Since April of this year, I’ve been working on a new play for Women of Color Productions. Two other playwrights and I had been tasked to write about women of color and human rights issues, a challenge that was both terrifying and exciting, and has brought about a lot of firsts for me as a playwright.
For one thing, it would be the first time I was writing a play that didn’t stem directly from my own personal experience. Yes, I am one of those playwrights who “writes what she knows.” But what it really boils down to is writing what I’m trying to know. Or writing what I’m afraid to know. And looking at it from that perspective made it a lot easier to delve into this world of characters that are new to me, but not completely foreign.
Something else that was new to me was writing a heavily researched play. The topic that initially interested me was Filipino “comfort women” of World War II. It was something I knew about on the periphery of my Filipino cultural & historical knowledge, but I was curious to find out more. My main source of information and inspiration was from the autobiography of Maria Rosa Henson, the first Filipina “comfort woman” to come forward with her story, entitled Comfort Woman: A Filipina’s Story of Prostitution and Slavery Under the Japanese Military. It was eye-opening to read such a detailed, yet unsentimental first-hand account of her harrowing experience. From there, I had a great starting point.
Another first was incorporating dance and straying from a straightforward naturalistic style. In my research, I read about a group of activist Filipino “comfort women” who protested at the Japanese Embassy by reenacting their stories through dance. I can’t imagine how horrifying it must have been for these women to live through that experience once, but to re-live it as a means of protest was such a bold, powerful act that I knew I wanted to incorporate some of that into the play.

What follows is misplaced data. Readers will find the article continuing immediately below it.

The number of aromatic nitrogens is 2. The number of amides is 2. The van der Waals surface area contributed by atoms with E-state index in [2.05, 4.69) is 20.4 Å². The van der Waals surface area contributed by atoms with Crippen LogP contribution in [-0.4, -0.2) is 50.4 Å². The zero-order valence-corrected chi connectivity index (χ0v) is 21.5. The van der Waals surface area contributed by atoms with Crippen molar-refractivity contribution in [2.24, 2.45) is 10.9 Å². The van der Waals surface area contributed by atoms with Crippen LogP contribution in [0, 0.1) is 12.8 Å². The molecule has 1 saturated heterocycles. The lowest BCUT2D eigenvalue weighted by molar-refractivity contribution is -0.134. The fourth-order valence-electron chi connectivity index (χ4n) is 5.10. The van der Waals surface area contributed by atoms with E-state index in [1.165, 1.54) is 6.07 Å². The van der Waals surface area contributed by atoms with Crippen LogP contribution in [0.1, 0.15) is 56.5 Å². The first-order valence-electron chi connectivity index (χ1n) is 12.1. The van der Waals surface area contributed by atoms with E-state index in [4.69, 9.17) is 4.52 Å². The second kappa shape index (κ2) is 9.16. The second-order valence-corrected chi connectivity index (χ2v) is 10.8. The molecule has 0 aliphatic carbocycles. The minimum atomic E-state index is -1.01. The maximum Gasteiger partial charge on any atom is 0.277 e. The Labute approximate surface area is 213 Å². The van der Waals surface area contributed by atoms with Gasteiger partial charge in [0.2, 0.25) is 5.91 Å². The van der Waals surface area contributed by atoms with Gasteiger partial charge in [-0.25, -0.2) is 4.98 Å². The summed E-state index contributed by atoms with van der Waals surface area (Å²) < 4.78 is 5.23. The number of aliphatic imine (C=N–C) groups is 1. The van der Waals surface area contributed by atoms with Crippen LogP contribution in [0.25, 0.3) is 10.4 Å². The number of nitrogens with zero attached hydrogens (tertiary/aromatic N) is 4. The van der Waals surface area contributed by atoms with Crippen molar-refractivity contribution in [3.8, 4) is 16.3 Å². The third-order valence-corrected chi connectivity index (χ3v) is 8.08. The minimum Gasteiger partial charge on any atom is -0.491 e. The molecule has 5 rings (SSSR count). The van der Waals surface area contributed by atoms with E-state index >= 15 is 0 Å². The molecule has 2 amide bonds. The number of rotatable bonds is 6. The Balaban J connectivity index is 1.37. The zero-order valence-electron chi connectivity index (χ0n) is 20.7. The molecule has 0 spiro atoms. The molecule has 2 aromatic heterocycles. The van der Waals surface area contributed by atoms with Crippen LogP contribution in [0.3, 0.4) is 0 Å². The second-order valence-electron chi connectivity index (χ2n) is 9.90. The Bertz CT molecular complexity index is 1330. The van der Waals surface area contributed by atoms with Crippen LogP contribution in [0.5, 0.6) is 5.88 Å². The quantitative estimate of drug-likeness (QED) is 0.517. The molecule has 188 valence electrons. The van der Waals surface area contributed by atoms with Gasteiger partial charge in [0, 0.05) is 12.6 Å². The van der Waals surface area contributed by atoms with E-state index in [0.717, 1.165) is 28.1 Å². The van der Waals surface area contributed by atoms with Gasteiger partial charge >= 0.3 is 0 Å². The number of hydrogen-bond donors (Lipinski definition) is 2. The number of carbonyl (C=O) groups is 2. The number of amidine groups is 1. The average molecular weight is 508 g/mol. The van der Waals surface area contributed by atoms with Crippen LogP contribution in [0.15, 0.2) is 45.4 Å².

The last first for me was working with a dramaturg. I was actually brought into the program by our dramaturg, Maxine Kern, who has worked with Diverse City Theater Company (DCT) quite a lot. DCT produced two of my one-acts last year, and Maxine sat in on a couple of rehearsals and gave me some useful notes, so I knew I would be in good hands. But I had no idea how good! Her insight was invaluable and opened up so many possibilities within the play that I couldn’t have thought up myself. The time, care and positive feedback she gave to my play was incredibly encouraging, especially during the rough patches of self-doubt and uncertainty that all playwrights go through. This experience alone has made the writing of this play rewarding and worthwhile.
We had the first table reading of our plays a couple of weeks ago, and it was wonderful to hear the work come alive for the first time. I was blessed with good actors, and that makes a huge difference. I also received a lot of positive feedback from those who attended our reading, and that’s always reassuring.
After this year of firsts, it’s appropriate that the title of my new play is Lola Luning’s First Steps. And I honestly didn’t realize that until just now. This weekend is our second table reading, so I guess I’m finished with these firsts. Now it’s time for seconds.
To find out more about Lola Luning’s First Steps, please click the Projects tab.